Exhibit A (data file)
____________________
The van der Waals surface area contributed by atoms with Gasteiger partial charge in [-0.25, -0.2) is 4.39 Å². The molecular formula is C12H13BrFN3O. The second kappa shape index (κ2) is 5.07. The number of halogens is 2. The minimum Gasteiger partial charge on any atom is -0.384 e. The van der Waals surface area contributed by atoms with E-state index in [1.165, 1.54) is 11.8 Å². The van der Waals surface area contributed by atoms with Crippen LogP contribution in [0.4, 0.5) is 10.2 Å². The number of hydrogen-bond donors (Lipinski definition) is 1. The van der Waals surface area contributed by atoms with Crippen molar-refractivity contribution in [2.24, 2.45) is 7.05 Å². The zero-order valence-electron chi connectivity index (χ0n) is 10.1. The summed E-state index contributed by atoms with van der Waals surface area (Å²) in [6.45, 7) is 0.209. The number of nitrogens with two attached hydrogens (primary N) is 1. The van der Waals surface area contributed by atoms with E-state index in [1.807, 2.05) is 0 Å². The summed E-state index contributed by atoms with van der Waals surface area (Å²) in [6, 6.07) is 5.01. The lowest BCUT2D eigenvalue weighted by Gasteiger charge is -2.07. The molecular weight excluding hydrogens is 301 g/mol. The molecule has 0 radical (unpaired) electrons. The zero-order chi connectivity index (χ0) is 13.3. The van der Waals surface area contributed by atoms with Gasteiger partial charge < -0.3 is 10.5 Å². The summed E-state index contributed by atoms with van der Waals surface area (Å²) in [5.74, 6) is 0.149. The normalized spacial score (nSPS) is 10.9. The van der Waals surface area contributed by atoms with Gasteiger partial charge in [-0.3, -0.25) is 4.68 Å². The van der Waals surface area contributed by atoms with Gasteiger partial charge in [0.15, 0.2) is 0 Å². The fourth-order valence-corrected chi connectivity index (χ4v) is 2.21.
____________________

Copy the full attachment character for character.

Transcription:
The van der Waals surface area contributed by atoms with Gasteiger partial charge in [-0.25, -0.2) is 4.39 Å². The molecular formula is C12H13BrFN3O. The second kappa shape index (κ2) is 5.07. The number of halogens is 2. The minimum Gasteiger partial charge on any atom is -0.384 e. The van der Waals surface area contributed by atoms with E-state index in [1.165, 1.54) is 11.8 Å². The van der Waals surface area contributed by atoms with Crippen LogP contribution in [0.4, 0.5) is 10.2 Å². The number of hydrogen-bond donors (Lipinski definition) is 1. The van der Waals surface area contributed by atoms with Crippen molar-refractivity contribution in [2.24, 2.45) is 7.05 Å². The zero-order valence-electron chi connectivity index (χ0n) is 10.1. The summed E-state index contributed by atoms with van der Waals surface area (Å²) in [6.45, 7) is 0.209. The number of nitrogens with two attached hydrogens (primary N) is 1. The van der Waals surface area contributed by atoms with E-state index in [1.807, 2.05) is 0 Å². The summed E-state index contributed by atoms with van der Waals surface area (Å²) in [6, 6.07) is 5.01. The lowest BCUT2D eigenvalue weighted by Gasteiger charge is -2.07. The molecular weight excluding hydrogens is 301 g/mol. The molecule has 0 radical (unpaired) electrons. The zero-order chi connectivity index (χ0) is 13.3. The van der Waals surface area contributed by atoms with Gasteiger partial charge < -0.3 is 10.5 Å². The summed E-state index contributed by atoms with van der Waals surface area (Å²) in [5.74, 6) is 0.149. The normalized spacial score (nSPS) is 10.9. The van der Waals surface area contributed by atoms with Gasteiger partial charge in [-0.3, -0.25) is 4.68 Å². The van der Waals surface area contributed by atoms with Gasteiger partial charge in [0.15, 0.2) is 0 Å². The fourth-order valence-corrected chi connectivity index (χ4v) is 2.21.